Brenda O’Shea of Clovis tells “Three Wishes” contributor Eric Stromer her wish during a taping of the show Thursday on Main Street in Clovis. (Staff photo: Eric Kluth)
By Marlena Hartz: CNJ staff writer
Laverne Robbins waited for hours. Her feet hurt as TV cameras panned the crowd that lined Main Street in search of the perfect moment. Meanwhile, the 75-year-old waited.
And then she got her chance.
She told Grammy award-winning singer Amy Grant her wish.
“My grandson’s wife died from blood clots. She was only 30. I feel like his family needs some sunshine — they deserve something good,” said the grandmother, leaving her hopes for her grandson and his 11-year-old child open-ended.
In jeans and scuffed boots, Grant towered above the diminutive grandmother, nodding her head sympathetically and listening attentively as the Clovis resident told her story.
“I was so nervous I could hardly talk,” Robbins said shortly after leaving Grant’s side. “And I was crying. She (Grant) said that she couldn’t make the decision (about who gets a wish granted), but she said she would try her best.”
The crew of the new NBC reality series, “Three Wishes,” recorded the wide-ranging wishes of area residents Thursday for the one-hour show that features Grant and others granting the wishes of small-town folks across the country.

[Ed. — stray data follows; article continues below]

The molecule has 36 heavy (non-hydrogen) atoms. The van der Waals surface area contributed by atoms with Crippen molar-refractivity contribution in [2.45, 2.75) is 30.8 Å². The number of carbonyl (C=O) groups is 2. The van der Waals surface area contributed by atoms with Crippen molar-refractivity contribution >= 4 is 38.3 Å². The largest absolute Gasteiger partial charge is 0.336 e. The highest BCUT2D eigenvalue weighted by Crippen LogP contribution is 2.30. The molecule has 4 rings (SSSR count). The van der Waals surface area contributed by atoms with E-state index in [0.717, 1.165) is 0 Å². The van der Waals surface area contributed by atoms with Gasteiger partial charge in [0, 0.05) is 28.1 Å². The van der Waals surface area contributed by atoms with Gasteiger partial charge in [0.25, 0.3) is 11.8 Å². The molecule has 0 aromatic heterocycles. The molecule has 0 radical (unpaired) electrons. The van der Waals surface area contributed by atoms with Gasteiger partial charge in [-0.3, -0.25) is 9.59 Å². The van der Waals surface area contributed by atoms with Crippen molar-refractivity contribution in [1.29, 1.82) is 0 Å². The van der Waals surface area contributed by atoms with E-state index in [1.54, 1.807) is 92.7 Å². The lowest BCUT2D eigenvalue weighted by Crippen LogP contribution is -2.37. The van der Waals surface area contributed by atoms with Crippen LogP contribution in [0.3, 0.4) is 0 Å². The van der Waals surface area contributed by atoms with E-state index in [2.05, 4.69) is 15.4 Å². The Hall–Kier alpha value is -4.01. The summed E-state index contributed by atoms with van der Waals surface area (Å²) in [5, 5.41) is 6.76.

Hundreds lined Main Street for a chance to be included. Tickets for Grant’s concert Sunday at Ned Houk Park were also distributed.
Anticipating the long line, some brought along reading materials and lawn chairs.
Their wishes varied.
Sandra Smith, the wife of county commissioner Albin Smith, wants a drug rehabilitation center for Clovis.
Six-year-old Tyler Hickman a BB gun.
Julie Garcia Maes wants a van with a mechanical lift for her son, crippled by muscular dystrophy.
“I get spasms in my back,” said the petite mother, who has to lift her elementary-school-aged son, and his wheelchair, in and out of her vehicle, day in and day out.
The wishes never really leave contributor Carter Oosterhouse.
“We hear thousands of wishes and it’s hard for us. The wishes stick in your head,” said Oosterhouse, a “Trading Spaces” carpenter. “It’s interesting to see people have wishes for someone else — that happens all the time… to see the power it creates when a whole community comes together.”
The show’s intent is to capture the feel of small-town America, a population “Three Wishes” executive director Andrew Glassman said is often overlooked. It is a lifestyle, the Los Angeles resident said, pointing to Main Street’s quaint boutiques and faded signs, that many people never get a chance to see.
“We wanted to get to places that aren’t ordinarily featured,” Glassman said. “We wanted to have that main street feel. It’s refreshing.”
“The magic of the show is that people come and surprise us with their wishes,” he added. “Some people need help with bricks and mortar — but we can do so much more than that.”
He and the “Three Wishes” crew, Glassman said, have already made stops in Iowa and California.
The show will premiere in September.